Labored breaths brought forth jagged coughs. Every movement of the chest, be it violent coughing or mere inhalation was accompanied by pain. Hot with fever yet shivering with chills, Fannie Taylor …
Labored breaths brought forth jagged coughs. Every movement of the chest, be it violent coughing or mere inhalation was accompanied by pain. Hot with fever yet shivering with chills, Fannie Taylor could do nothing but surrender to the tuberculosis taking over her body.
The 26-year-old African-American girl had lost her mother at a young age and was brought up by her father James, a farm laborer and native of New Guinea, who she had resided with in a tiny cabin in the woods about half a mile from Slocumville. During the summer of 1897, however, she was taken into the custody of the State of Rhode Island and placed at the State Insane Asylum in Cranston.
It was the third week of June 1897 when someone attempted to wreck the postal express train at Slocumville by putting a pile of fence rails on the track. When police located nine vagrants sleeping in a barn near where the barrier was placed, they were certain they had caught the culprits. They soon learned there was no evidence connecting them to the crime.
Over the next week, there would be seven attempts made at wrecking the Shore Line train at Slocumville, all through fence rail barriers laid at almost the same location. Railroad foreman Myron Plympton came forward and told police that, just before the first instance, he had sighted 19-year-old Fannie Taylor standing alone near the tracks not far from where the barrier was later found.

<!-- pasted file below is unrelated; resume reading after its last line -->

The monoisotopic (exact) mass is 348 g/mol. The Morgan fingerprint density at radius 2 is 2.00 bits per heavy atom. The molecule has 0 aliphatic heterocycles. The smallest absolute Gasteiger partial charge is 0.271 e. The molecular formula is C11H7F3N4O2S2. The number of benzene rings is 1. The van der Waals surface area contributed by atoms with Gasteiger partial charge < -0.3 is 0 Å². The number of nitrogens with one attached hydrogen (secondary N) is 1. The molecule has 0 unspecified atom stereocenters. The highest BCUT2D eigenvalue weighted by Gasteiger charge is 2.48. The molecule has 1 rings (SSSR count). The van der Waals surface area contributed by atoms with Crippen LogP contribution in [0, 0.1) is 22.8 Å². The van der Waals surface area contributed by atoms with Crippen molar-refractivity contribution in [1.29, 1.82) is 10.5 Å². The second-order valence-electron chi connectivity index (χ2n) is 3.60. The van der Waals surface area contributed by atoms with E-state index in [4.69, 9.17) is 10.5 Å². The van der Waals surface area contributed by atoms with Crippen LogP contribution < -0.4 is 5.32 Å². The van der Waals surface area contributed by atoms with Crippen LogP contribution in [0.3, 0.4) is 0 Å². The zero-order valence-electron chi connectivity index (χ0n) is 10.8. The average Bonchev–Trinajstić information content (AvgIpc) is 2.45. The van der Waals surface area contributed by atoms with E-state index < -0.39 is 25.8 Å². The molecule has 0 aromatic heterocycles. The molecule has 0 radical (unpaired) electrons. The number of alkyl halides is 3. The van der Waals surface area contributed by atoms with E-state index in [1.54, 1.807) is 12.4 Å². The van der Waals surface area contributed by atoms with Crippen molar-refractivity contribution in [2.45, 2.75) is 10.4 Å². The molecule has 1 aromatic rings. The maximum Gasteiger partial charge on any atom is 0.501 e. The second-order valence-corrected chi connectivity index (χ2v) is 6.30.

Plympton wasn’t the only one who had pretty much narrowed down the source of the trouble. The night after the attempt was made to wreck the postal train, railroad section hands were patrolling the track when they noticed Fannie standing alone nearby. That night, and the following night, rails were laid as a barrier again.
Police began an investigation. They looked closely at the shoe tracks leading up to and away from the barriers. They noticed that the print of one shoe clearly showed there to be a patch on the sole held in place by string. The tracks lead to the Taylor cabin.
Police kept the residence under surveillance for several nights. They would see her leave the cabin but lose sight of her before returning to the track and finding yet another barrier had been put up. Finally, on June 28, they stretched a cord down each side of the track, held onto it and waited.
Just before midnight, Fanny left her cabin, obtained a split fence rail about seven inches thick and carried it to the train track. She placed it on the rails about 600 yards north of Slocumville Station and stood back to await the midnight express.
The lawmen began to run towards her but, seeing she’d been caught, she fled swiftly into the woods. For the next three hours, she ran through the pitch black forest while six officers chased her. On her feet were worn shoes, one with a patch held in place by string.
At about 3:00 the next morning, the chase ended. The night watchman for the railroad sighted Fannie walking aimlessly on the railroad track and he approached her, took her by the arm and asked her name. She didn’t answer and made no attempt to break free. In court, she refused to plead guilty or not guilty therefore a plea of not guilty was entered on her behalf. She was then taken to Kingston Jail to await a hearing. At the jail, she banged on the door of the cell for hours.
When Fannie refused to speak during court proceedings, she was adjudged insane and committed to the State Insane Asylum. There at the asylum, she was diagnosed as having hebephrenia, a subtype of schizophrenia. While delusions and hallucinations are not common with this subtype, those afflicted with the disorder are prone to disorganized speech and behavior as well as inappropriate emotional responses. It usually becomes apparent around the time of puberty.
On April 24, 1904, Fanny died at the insane hospital, where she had resided for almost seven years, from the effects of tuberculosis. Records state that she was buried in “The Colored Burying Ground” in Exeter. It is likely her parents were buried there as well.
Kelly Sullivan is a Rhode Island columnist, lecturer and author.
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